Nigeria Needs 237,000 Doctors to Achieve Universal Health Coverage —FABANWO
The Chief Medical Director of the Lagos State University Teaching Hospital, Professor Adetokunbo Fabanwo, has called for a State of Emergency in the health sector even as he said that Nigeria needs 237,000 doctors to achieve Universal Health Coverage.
Fabanwo who spoke in Lagos, expressed worry that out of the 91,000 doctors in the register of the Medical and Dental Council of Nigeria, MDCN, only 40,000 are practising while 51, 000 are either abroad or into other things.
“An emergency means there are certain urgent measures that must be taken. It doesn’t have to pass through so many processes like the everyday Nigerian laws,” he explained.
Dr Mustapha Alimi, Chief Medical Director Lamenting the inadequate number of doctors practising in Nigeria, he said if 40,000 are practising, where are the remaining 51,000? Eighty per cent of them are abroad, while 20 per cent have been affected by internal brain drain.
“Internal brain drain is when a doctor stops practising medicine and starts doing something else. Statisticians have calculated that it is going to take the country 100 years, at the rate we are going, to produce all the doctors we need,” he stated.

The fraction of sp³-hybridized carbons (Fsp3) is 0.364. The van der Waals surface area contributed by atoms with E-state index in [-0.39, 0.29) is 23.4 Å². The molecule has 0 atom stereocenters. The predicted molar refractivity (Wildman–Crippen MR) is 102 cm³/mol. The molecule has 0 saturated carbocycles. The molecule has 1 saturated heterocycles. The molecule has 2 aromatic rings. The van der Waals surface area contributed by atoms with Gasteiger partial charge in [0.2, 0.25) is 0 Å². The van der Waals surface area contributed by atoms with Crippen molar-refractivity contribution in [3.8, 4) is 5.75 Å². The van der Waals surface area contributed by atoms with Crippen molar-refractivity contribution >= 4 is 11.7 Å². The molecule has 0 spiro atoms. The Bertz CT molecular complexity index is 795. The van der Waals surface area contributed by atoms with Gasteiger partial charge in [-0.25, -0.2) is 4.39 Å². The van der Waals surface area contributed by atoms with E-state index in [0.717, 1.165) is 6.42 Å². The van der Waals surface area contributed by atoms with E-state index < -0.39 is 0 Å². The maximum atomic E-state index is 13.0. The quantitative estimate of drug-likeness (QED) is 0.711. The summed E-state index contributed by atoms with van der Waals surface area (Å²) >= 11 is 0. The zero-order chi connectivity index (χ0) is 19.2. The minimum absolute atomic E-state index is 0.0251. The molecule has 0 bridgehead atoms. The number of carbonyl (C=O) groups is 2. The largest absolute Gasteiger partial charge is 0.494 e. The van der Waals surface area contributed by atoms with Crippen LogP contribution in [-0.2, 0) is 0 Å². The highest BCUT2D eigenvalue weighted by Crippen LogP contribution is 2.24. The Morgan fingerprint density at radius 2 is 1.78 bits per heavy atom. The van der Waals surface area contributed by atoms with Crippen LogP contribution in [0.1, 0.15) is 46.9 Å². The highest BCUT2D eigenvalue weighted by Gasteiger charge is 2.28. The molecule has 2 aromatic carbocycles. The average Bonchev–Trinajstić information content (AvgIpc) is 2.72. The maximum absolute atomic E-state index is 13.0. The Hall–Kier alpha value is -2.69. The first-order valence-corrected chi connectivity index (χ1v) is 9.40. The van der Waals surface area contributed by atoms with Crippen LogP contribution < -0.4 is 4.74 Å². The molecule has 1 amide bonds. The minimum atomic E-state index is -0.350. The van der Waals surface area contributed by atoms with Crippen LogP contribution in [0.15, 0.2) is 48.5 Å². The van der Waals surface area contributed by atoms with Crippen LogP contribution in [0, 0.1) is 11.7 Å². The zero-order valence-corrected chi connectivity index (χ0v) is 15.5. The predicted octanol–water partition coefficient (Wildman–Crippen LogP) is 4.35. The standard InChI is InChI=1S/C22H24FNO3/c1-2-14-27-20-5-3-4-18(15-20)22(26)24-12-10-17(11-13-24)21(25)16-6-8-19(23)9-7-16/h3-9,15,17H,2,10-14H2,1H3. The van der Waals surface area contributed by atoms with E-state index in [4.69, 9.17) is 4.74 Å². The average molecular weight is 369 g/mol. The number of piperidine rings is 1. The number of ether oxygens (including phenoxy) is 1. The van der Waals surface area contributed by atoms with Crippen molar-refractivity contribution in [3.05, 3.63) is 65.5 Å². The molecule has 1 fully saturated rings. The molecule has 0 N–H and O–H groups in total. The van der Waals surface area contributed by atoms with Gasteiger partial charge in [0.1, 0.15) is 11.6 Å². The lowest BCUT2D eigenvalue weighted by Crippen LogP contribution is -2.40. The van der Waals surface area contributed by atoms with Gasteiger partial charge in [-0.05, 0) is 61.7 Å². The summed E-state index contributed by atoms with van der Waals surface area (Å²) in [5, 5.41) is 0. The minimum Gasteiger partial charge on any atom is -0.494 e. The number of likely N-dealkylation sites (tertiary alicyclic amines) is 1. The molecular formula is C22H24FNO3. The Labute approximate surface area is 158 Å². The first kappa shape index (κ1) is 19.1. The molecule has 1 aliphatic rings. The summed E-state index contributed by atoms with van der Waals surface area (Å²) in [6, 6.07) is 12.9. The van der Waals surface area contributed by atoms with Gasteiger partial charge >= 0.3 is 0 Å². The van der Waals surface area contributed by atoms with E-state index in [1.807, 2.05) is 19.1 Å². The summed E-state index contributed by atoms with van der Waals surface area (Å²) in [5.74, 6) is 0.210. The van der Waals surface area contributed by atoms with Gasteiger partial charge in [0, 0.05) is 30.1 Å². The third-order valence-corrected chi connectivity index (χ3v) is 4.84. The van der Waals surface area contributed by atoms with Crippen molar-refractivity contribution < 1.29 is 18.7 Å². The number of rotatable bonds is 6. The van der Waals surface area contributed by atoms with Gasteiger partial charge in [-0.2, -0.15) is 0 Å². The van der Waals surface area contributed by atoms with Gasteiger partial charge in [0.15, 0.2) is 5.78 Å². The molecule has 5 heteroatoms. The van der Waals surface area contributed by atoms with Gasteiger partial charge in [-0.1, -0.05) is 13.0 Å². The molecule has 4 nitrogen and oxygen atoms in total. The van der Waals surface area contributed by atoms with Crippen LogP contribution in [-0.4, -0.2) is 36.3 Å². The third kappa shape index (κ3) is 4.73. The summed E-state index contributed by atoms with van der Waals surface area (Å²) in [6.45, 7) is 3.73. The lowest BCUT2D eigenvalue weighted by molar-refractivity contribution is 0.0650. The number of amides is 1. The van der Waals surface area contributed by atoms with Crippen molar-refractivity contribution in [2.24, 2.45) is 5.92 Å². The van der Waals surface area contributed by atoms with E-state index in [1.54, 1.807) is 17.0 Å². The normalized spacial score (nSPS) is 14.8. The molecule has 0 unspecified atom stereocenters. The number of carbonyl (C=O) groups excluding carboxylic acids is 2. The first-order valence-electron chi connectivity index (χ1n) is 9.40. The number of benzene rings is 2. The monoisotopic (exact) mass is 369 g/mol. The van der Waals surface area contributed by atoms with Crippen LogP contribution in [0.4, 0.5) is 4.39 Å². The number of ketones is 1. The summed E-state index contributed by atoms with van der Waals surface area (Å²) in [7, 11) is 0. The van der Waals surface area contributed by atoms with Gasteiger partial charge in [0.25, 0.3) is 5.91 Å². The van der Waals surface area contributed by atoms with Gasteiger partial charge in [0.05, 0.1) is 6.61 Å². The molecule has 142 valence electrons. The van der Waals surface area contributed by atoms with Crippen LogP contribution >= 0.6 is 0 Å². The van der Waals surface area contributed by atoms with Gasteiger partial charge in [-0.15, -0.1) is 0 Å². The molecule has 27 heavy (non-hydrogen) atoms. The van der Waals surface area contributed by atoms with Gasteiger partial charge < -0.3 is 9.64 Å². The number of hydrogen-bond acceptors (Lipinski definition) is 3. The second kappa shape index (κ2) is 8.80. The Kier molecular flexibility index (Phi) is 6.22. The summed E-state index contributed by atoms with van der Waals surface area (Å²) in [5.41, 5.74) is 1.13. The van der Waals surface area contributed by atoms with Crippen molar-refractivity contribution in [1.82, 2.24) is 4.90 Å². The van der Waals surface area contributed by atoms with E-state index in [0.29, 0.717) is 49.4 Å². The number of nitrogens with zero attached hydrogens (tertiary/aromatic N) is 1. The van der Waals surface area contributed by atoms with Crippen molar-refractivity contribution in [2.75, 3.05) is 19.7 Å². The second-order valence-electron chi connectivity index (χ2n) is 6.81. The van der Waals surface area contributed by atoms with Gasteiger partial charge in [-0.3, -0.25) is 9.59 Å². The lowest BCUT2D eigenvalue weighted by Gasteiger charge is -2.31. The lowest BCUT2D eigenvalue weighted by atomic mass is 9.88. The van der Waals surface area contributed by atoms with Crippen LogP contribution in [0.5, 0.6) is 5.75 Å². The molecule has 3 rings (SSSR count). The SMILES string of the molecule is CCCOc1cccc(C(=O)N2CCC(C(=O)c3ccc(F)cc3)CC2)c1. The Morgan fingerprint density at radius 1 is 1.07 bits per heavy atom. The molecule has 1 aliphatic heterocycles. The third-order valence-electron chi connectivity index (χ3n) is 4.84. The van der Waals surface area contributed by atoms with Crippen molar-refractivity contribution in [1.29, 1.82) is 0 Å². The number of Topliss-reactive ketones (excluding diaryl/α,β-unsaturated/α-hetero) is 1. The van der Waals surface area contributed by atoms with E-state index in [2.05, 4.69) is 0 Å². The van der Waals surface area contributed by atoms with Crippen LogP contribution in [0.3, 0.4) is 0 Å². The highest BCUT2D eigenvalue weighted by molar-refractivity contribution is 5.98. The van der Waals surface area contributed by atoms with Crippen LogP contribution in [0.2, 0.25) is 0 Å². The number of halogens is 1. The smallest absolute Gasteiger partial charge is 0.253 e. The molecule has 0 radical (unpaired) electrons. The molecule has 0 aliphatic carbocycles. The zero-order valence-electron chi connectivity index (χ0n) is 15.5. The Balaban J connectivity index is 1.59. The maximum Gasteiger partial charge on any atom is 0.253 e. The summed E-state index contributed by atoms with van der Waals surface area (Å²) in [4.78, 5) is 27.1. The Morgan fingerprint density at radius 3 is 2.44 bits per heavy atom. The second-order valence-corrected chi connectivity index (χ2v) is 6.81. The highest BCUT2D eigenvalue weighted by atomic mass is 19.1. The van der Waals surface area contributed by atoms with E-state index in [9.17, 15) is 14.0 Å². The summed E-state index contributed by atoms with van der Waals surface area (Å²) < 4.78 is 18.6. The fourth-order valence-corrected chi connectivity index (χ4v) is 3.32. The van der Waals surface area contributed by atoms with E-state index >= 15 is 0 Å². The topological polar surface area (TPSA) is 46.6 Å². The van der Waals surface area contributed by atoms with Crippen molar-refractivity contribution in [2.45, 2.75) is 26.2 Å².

Fabamwo who spoke during the 2019 Ordinary General Meeting of the Medical Guild in Lagos, insisted that the country’s authorities must first accept the inadequacies in the health sector if it must move forward in solving the problem.
“There must be a careful master plan for the health sector, which should be implemented faithfully and with sincerity.
Also, we need to review the wages in the health sector, ensuring that health workers are well paid and able to afford the basic things of life,” he added.
“I believe we have enough resources to run a healthy health sector.
It is a matter of priority. At the conference themed: “Challenges of Inadequate Human Resources in The Health Sector,” the Chairman of the Medical Guild, Dr Saheed Babajide, said shortage of health practitioners in the country was caused by lack of decent treatment by their Nigerian employers.
Babajide said the theme was relevant and required urgent attention.
He identified three parameters including infrastructure, patients and healthcare providers that must be in place for healthcare delivery to be qualitative and effective.
“Increased infrastructure and increasing patient load require an increase in the number of health workers, but there is often an unwillingness to do this.
“When infrastructure and number of clients increase, while the number of healthcare providers remains static or reduces, it becomes impossible for workers to provide accessible, qualitative healthcare delivery for the populace.
This will lead to an increase in the morbidity and mortality rates in the country.
“The challenges can be resolved appropriately through health policy, which requires the political will to bring appropriate prioritisation and an increase in budgetary allocation to healthcare,” Saheed added.